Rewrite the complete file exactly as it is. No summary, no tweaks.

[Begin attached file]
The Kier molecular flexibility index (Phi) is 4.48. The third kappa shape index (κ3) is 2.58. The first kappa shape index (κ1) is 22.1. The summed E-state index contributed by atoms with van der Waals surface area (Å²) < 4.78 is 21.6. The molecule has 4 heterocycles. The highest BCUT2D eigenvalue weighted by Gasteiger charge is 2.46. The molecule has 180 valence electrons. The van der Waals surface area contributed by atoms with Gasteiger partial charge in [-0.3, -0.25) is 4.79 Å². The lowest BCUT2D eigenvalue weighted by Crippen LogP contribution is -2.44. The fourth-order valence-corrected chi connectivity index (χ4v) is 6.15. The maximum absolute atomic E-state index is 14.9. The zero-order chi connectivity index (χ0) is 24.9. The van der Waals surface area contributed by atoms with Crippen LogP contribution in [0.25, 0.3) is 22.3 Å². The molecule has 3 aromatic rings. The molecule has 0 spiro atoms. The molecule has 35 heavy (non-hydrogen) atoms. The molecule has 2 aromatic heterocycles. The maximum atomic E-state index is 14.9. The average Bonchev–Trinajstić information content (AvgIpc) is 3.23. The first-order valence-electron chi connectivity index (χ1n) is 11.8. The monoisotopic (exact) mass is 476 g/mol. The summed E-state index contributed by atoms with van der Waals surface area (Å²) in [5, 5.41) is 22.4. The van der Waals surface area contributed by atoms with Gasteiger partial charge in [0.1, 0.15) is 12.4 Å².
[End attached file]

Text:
The Kier molecular flexibility index (Phi) is 4.48. The third kappa shape index (κ3) is 2.58. The first kappa shape index (κ1) is 22.1. The summed E-state index contributed by atoms with van der Waals surface area (Å²) < 4.78 is 21.6. The molecule has 4 heterocycles. The highest BCUT2D eigenvalue weighted by Gasteiger charge is 2.46. The molecule has 180 valence electrons. The van der Waals surface area contributed by atoms with Gasteiger partial charge in [-0.3, -0.25) is 4.79 Å². The lowest BCUT2D eigenvalue weighted by Crippen LogP contribution is -2.44. The fourth-order valence-corrected chi connectivity index (χ4v) is 6.15. The maximum absolute atomic E-state index is 14.9. The zero-order chi connectivity index (χ0) is 24.9. The van der Waals surface area contributed by atoms with Crippen LogP contribution in [0.25, 0.3) is 22.3 Å². The molecule has 3 aromatic rings. The molecule has 0 spiro atoms. The molecule has 35 heavy (non-hydrogen) atoms. The molecule has 2 aromatic heterocycles. The maximum atomic E-state index is 14.9. The average Bonchev–Trinajstić information content (AvgIpc) is 3.23. The first-order valence-electron chi connectivity index (χ1n) is 11.8. The monoisotopic (exact) mass is 476 g/mol. The summed E-state index contributed by atoms with van der Waals surface area (Å²) in [5, 5.41) is 22.4. The van der Waals surface area contributed by atoms with Gasteiger partial charge in [0.1, 0.15) is 12.4 Å².